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Must-Know Lessons in Raising Money, Hiring & Firing and Marketing, with Three Ships Co-Founder Connie Lo

Updated: Jun 5

Hello and welcome back to the show! Today we’re learning from Connie Lo, co-founder of Three Ships Beauty! We had Connie on the show back in August of 2021 and now she’s back with an update and we’re trying out a new format where we dig into some of her biggest lessons when it comes to funding, hiring and firing and marketing, and growing remote-first. This episode is absolute fire and I think we need to do another one to dig into Connie’s lessons on retail and product development- so if you agree and you want Connie back on the show let us know by sharing her episode on IG stories or dropping into our Facebook group!

January has been off to a crazy start, but gratitude has been a huge part of managing that. Practicing gratitude is honestly changes the way you live in life. For the most part, you can see most things through a positive lens. Gratitude actually rewires the neuro-pathways of your brain. Connie Lo gifted the 5-minute-journal last week to the whole team, and it took one of the team members just three weeks to start feeling a huge difference in her life. 


Biggest lesson of the fundraising process, raising capital and bringing on investors… 

  • We asked for really crazy amounts and things from our investors, we weren’t organized, the thought we had to go to VCs right away 

  • For people early on in their journey: don’t be sucked into the glitter of some of the headlines that you see when it comes to raising - if you’re early in your career it’s better to go for angel investors (ideally someone who’s a former founder) - people that have gone through it is much more value add - someone who can connect all the dotts 

  • Set a minimum cheque, set an end date, don’t raise too much - easier to drum up fomo!

  • Always ask anyone you chat with (whether it’s a yes or no) for a minimum of three introductions 

If you were going to raise tomorrow, what advice would you give to a founder? 

  • Think about what you can realistically fund yourself and what you need to fund externally; do you even need to raise? 

  • That isn’t just the cash you have, but also loans, grants, pitch competition 

  • There are many ways to raise capital without starting the fundraising process

  • Look at the capital you already have and see what you can do with that 

  • Think through all your expenses - this is what I have - this is what I’ll generate - then compare future state expenses to what you already have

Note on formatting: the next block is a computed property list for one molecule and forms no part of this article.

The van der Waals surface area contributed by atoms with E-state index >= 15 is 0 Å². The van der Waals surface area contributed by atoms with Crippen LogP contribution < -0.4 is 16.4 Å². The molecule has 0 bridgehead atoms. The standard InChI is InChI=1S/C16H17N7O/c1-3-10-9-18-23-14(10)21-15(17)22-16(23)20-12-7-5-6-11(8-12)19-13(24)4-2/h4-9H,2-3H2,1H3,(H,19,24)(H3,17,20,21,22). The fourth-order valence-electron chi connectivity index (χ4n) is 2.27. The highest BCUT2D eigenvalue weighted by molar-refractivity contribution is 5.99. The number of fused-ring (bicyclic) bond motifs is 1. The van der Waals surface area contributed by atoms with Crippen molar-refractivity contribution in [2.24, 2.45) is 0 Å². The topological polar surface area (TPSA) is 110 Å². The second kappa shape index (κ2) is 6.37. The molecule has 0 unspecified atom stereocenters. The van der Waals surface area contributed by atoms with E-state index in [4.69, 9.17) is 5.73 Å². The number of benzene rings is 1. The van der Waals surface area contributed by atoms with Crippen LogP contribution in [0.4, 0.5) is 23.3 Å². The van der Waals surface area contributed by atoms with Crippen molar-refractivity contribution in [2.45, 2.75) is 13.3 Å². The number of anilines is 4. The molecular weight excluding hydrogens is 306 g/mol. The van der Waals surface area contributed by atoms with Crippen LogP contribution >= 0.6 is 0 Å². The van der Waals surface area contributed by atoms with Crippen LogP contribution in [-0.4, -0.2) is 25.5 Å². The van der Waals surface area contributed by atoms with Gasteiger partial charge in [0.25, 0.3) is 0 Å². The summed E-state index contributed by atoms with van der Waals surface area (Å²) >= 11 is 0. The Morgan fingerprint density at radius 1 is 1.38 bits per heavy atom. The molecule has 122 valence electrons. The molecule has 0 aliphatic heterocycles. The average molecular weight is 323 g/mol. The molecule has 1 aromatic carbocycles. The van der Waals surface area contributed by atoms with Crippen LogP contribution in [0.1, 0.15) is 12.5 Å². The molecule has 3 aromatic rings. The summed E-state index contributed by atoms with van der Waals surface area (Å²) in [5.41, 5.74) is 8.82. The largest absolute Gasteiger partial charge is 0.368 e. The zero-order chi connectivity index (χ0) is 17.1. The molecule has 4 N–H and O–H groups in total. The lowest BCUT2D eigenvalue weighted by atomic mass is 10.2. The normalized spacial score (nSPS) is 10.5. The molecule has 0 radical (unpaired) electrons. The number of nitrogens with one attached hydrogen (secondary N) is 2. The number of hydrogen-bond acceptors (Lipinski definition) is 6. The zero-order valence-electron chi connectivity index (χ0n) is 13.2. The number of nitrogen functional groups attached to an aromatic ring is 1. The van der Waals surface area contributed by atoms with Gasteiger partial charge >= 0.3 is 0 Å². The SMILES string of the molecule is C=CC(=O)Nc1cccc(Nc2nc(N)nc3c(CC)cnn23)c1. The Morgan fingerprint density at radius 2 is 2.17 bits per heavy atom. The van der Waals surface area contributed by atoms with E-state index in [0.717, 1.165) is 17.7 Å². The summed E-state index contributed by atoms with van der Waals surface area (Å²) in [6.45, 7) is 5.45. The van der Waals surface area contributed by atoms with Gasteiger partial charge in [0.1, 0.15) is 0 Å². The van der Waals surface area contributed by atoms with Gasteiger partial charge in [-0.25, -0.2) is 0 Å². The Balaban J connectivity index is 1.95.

• Ask yourself: if I had more money, what are some risks that I would take? That’s how to get to the point of how much you should fundraise 


We stopped focusing on profitability and started focusing on growth at all costs after we took on investment. Spent a lot on influencer marketing, testing out loads of ads, hired a senior hire (too senior for us at the time). It took us away from the fundamentals of the company that we had working so hard to build. It was not working the way to were spending. We were growing aggressively 500% YoY but it just wasn’t working for us. Then we decided to focus on that. As of last year we reached profitability. We became so laser-focused on profitability. Everyone on the team knew we had to think from a profitability-first mindset. We found back the power of being scrappy of being a small brand. 

“We were acting like a large company when we were still a small company.” 


When your early employees don’t scale with the company: early on you don’t have a lot of money to hire really senior people, rather people willing to take a small salary. The goal is that this team member grows with you, but sometimes they don’t. When an employee is not showing growth in the speed or area needed for the company, start having those conversations a lot earlier. Have 1-1’s weekly, and share things right away - face to face. Don’t let things fester.


We didn’t want to keep focusing on the founder story to grow out business. Started focusing solely on product benefit. But we completely lost the fun essence of our brand. Starting looking at the problems we are facing now; managing retail, getting certified, etc. We found our swing again. 

  • Look at other brands when it comes to thinking about what to do from a marketing perspective but don’t lose your original identity 

  • Think about marketing that’s free as well as marketing that’s paid, get creative!

  • Think about what the dollar value of your time is 

ADVICE (what would you focus on to grow a brand): there’s no secret to virality, but I would take a tonne of BTS content if I were starting again - that content does so well and it creates really loyal customers. Film as much content as you can. Get clear on why you’re starting this company. What do you find yourself doing when you’re procrastinating? That’s the thing that you love. Share with as many friends and family and your network as much as possible. You never know who might be able to connect the dots.



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